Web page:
In Bord v. United States, supra, the defendant was convicted of housebreaking (the statutory predecessor of burglary under our current Code) and larceny. The indictment charged that he entered "the building of the Stanley Company of America, a body corporate, said building being known as the Savoy Theater." On appeal he contended that the government had failed to prove the corporate status of the Stanley Company, in that there was "no proof either that the named Company was incorporated or that it occupied the theater." 76 U.S. App. D.C. at 206, 133 F.2d at 314. The court held, however, that the testimony of the assistant manager of the theater and a representative of Warner Brothers was sufficient to prove both facts "by 'reputation,' i.e., by 'evidence tending to show that the corporation was de facto organized and acting as such.'" Id. (footnote omitted). The court went on to say, in language particularly relevant to this case:

We do not suggest that failure to prove the identity and corporate character of the occupant would have called for reversal . . . . Whoever occupied the Savoy Theater, it is obvious that appellant had no right to break and enter it or to remove property from it, and it was sufficiently identified so that he cannot again be prosecuted for these offenses.

Id. (emphasis added).

Likewise, in Cady v. United States, supra, the court affirmed a conviction of burglarizing a garage when the indictment alleged that the garage was occupied by one person, but the evidence at trial revealed that this person and another were the actual occupants. In holding that this was not a material or substantial variance, the court observed that "the purpose of the law in requiring the name of the to be stated" was to negate the defendant's right to break and enter and to protect him from a second prosecution for the same offense. It then concluded:

This purpose is sufficiently satisfied where, as in the present case, it is alleged and proved that a person other than the defendant occupied and used the garage when it was entered.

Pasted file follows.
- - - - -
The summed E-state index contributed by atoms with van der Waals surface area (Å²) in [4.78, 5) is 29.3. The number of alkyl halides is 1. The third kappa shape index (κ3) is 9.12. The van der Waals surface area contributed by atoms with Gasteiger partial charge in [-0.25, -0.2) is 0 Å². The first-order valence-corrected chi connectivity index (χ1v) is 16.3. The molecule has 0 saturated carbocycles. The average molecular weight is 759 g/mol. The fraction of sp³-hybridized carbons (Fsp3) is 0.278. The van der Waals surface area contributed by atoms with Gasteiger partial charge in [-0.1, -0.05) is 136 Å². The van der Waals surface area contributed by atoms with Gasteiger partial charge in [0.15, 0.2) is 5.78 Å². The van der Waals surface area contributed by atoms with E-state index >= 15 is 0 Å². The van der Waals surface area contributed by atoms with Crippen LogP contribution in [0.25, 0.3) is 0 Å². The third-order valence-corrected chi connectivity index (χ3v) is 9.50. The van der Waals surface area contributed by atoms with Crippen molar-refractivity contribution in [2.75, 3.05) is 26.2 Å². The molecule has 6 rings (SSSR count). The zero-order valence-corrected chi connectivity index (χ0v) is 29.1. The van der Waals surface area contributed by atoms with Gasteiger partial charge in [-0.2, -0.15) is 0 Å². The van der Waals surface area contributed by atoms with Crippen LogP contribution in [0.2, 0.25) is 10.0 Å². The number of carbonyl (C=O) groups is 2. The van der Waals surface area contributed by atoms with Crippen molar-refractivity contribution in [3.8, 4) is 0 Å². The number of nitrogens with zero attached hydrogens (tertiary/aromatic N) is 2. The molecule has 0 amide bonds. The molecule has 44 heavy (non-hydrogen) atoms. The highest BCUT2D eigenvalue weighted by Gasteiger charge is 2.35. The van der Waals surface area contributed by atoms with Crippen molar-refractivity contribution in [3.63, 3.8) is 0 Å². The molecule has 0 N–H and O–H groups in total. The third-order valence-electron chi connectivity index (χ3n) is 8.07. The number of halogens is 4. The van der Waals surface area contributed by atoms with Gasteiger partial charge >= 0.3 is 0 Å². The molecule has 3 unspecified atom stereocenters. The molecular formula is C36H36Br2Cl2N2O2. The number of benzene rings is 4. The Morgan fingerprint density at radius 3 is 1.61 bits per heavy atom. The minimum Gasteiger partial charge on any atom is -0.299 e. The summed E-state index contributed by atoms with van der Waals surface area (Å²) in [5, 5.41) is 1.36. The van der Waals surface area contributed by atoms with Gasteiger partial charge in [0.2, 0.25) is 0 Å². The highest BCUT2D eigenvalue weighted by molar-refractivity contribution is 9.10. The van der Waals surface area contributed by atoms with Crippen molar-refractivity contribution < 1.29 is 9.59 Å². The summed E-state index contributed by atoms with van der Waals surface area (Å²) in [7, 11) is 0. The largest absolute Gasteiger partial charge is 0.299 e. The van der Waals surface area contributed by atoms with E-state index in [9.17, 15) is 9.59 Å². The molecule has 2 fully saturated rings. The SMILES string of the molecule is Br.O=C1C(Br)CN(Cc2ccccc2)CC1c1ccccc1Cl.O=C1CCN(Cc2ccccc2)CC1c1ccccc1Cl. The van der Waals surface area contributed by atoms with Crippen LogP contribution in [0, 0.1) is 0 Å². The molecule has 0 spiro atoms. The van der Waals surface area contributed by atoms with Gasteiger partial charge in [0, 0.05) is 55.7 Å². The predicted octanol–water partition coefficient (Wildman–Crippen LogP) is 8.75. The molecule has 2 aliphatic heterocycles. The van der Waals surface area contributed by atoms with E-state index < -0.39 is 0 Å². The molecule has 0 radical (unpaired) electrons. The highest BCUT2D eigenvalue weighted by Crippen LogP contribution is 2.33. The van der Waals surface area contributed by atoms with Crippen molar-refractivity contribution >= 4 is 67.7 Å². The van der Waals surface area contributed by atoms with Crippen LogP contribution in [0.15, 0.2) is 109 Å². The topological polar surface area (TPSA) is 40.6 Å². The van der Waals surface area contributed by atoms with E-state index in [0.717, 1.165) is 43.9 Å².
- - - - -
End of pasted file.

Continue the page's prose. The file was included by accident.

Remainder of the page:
54 App. D.C. at 13, 293 F. at 832 (emphasis added).

Our analysis is supported by a series of recent cases in which we have affirmed convictions of shoplifting. Under our shoplifting statute, D.C. Code § 22-3813 (1989), which was added to the Code in 1982, *fn7 the government must prove that the defendant engaged in certain conduct with respect to "personal property of another that is offered for sale. . . ." In Carmon v. United States, 498 A.2d 580 (D.C. 1985), the defendant contended on appeal that the government had failed to prove exactly who owned the sweaters he was accused of taking. Alter summarizing the evidence, which included testimony from a store detective describing the defendant's conduct, we held that the trier of fact

could reasonably find that the proprietor of the store, whoever he, she, or it may have been, was the owner of the sweaters and that appellant was not. It was not necessary to prove exactly who the owner of the sweaters was, but merely that the owner--i.e., the person or persons entitled to exercise dominion and control over the property--was someone other than appellant. The combination of appellant's behavior (entering the store, removing the sweaters from the hangers, concealing them under his coat, and then leaving the store), the sales clerk's comment, which was admitted without objection, and the presence of the price tags on the sweaters was sufficient to prove that the sweaters were the "property of another," which is all that the statute requires.